So, the futures run-up into the close was phony and not the selloff beforehand?
Aided by Dupont (DD) and Texas Instruments (TXN), are we just going to go right back to where we were before the programs kicked in? Was this some errant bet by some market player who believed that Romney would score a KO last night and Romney's better for stocks than Obama?
Seriously, that whole move is a total head scratcher. When I was trying to write my open for last night's show I was acutely conscious that by the time I finished having my make-up applied, which actually takes about seven minutes, the market's coloration had changed and changed for the positive ... for no reason whatsoever.
Of course, when it's happening you think that the decline happened for no reason whatsoever, given that the last word is so final in this game.
Now we look at the landscape and we think to ourselves that perhaps Friday's selloff was the beginning of something bigger?
How about this way to look at it: we are seeing some weakness in the industrials, but pretty good performance in a whole host of other stories including domestic housing and banks. We are seeing pronounced weakness in tech as that sector shrinks and shrinks and shrinks. We are seeing that oil and gas can't rally when Iran is making nice, something that I didn't think would matter all that much, but is clearly a cause and effect the day after a debate where nobody seems to want to upset Iran.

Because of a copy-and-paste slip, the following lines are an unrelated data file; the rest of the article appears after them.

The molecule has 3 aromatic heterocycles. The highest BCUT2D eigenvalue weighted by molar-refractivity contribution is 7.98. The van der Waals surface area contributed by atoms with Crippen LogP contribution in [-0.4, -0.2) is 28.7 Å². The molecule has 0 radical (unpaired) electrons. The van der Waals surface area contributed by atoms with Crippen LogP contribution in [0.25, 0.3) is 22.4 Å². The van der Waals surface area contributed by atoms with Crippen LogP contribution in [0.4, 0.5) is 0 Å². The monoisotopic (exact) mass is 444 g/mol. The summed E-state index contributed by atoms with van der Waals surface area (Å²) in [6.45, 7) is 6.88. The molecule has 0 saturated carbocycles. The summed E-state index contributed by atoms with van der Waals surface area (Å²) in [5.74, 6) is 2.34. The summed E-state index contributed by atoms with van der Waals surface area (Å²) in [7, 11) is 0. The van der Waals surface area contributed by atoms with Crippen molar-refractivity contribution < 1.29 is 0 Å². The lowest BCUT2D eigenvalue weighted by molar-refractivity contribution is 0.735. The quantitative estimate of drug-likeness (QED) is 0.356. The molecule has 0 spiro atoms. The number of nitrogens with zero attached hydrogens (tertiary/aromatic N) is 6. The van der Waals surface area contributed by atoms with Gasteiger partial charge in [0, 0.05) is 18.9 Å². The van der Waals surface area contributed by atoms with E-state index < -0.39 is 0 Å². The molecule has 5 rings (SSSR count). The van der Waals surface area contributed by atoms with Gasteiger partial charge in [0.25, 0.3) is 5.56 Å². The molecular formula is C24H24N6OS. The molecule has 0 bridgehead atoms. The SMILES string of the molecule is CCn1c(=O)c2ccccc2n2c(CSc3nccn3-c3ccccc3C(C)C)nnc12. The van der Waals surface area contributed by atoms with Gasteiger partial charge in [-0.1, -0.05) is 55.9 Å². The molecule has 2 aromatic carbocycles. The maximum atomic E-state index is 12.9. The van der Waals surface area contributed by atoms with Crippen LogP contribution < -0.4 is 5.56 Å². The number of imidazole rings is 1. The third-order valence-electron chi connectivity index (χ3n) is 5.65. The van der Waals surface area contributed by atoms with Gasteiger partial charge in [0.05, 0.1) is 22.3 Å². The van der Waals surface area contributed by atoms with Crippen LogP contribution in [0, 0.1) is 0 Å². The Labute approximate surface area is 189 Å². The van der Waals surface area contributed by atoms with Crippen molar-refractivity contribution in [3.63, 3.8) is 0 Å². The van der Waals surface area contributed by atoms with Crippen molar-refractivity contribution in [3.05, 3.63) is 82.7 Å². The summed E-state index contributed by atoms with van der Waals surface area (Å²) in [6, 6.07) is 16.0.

And we have the higher yielders hanging in as slowdown talk intensifies.
To me, that feels like slightly worse than business as usual, so the run up was a joke.
This feels more like the real deal and I am beginning to believe it will remain that way until tech plays a smaller role in the S&P, because it is tech and even the tech divisions, think Dupont, are hurting this market.